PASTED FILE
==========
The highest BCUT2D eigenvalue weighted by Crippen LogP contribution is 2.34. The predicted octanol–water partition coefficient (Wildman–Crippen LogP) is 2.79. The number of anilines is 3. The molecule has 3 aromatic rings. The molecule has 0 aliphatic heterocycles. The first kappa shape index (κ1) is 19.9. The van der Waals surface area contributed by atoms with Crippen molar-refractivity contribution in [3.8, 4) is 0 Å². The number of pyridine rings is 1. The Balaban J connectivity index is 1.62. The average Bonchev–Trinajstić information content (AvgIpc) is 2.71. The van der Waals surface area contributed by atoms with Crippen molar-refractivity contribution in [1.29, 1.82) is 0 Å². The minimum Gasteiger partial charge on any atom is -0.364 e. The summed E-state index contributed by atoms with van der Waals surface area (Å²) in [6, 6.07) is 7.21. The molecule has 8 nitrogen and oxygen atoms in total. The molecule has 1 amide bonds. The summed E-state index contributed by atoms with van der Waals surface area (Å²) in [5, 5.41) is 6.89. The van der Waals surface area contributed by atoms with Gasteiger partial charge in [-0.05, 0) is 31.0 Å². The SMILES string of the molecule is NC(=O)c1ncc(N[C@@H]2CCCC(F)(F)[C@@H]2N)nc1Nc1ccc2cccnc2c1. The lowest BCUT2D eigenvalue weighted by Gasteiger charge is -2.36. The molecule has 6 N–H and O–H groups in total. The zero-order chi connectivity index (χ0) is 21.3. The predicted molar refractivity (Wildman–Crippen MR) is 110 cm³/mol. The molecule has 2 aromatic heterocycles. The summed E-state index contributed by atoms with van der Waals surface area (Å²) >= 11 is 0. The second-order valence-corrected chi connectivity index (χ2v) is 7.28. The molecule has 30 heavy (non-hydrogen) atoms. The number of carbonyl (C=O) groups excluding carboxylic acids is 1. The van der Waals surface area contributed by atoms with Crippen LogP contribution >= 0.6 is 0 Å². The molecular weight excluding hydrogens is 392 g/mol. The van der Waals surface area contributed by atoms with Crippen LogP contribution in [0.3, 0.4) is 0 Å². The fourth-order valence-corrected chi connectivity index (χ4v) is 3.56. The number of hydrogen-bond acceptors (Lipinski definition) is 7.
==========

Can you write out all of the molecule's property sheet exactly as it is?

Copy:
The highest BCUT2D eigenvalue weighted by Crippen LogP contribution is 2.34. The predicted octanol–water partition coefficient (Wildman–Crippen LogP) is 2.79. The number of anilines is 3. The molecule has 3 aromatic rings. The molecule has 0 aliphatic heterocycles. The first kappa shape index (κ1) is 19.9. The van der Waals surface area contributed by atoms with Crippen molar-refractivity contribution in [3.8, 4) is 0 Å². The number of pyridine rings is 1. The Balaban J connectivity index is 1.62. The average Bonchev–Trinajstić information content (AvgIpc) is 2.71. The van der Waals surface area contributed by atoms with Crippen molar-refractivity contribution in [1.29, 1.82) is 0 Å². The minimum Gasteiger partial charge on any atom is -0.364 e. The summed E-state index contributed by atoms with van der Waals surface area (Å²) in [6, 6.07) is 7.21. The molecule has 8 nitrogen and oxygen atoms in total. The molecule has 1 amide bonds. The summed E-state index contributed by atoms with van der Waals surface area (Å²) in [5, 5.41) is 6.89. The van der Waals surface area contributed by atoms with Gasteiger partial charge in [-0.05, 0) is 31.0 Å². The SMILES string of the molecule is NC(=O)c1ncc(N[C@@H]2CCCC(F)(F)[C@@H]2N)nc1Nc1ccc2cccnc2c1. The lowest BCUT2D eigenvalue weighted by Gasteiger charge is -2.36. The molecule has 6 N–H and O–H groups in total. The zero-order chi connectivity index (χ0) is 21.3. The predicted molar refractivity (Wildman–Crippen MR) is 110 cm³/mol. The molecule has 2 aromatic heterocycles. The summed E-state index contributed by atoms with van der Waals surface area (Å²) >= 11 is 0. The second-order valence-corrected chi connectivity index (χ2v) is 7.28. The molecule has 30 heavy (non-hydrogen) atoms. The number of carbonyl (C=O) groups excluding carboxylic acids is 1. The van der Waals surface area contributed by atoms with Crippen LogP contribution >= 0.6 is 0 Å². The molecular weight excluding hydrogens is 392 g/mol. The van der Waals surface area contributed by atoms with Crippen LogP contribution in [0.3, 0.4) is 0 Å². The fourth-order valence-corrected chi connectivity index (χ4v) is 3.56. The number of hydrogen-bond acceptors (Lipinski definition) is 7.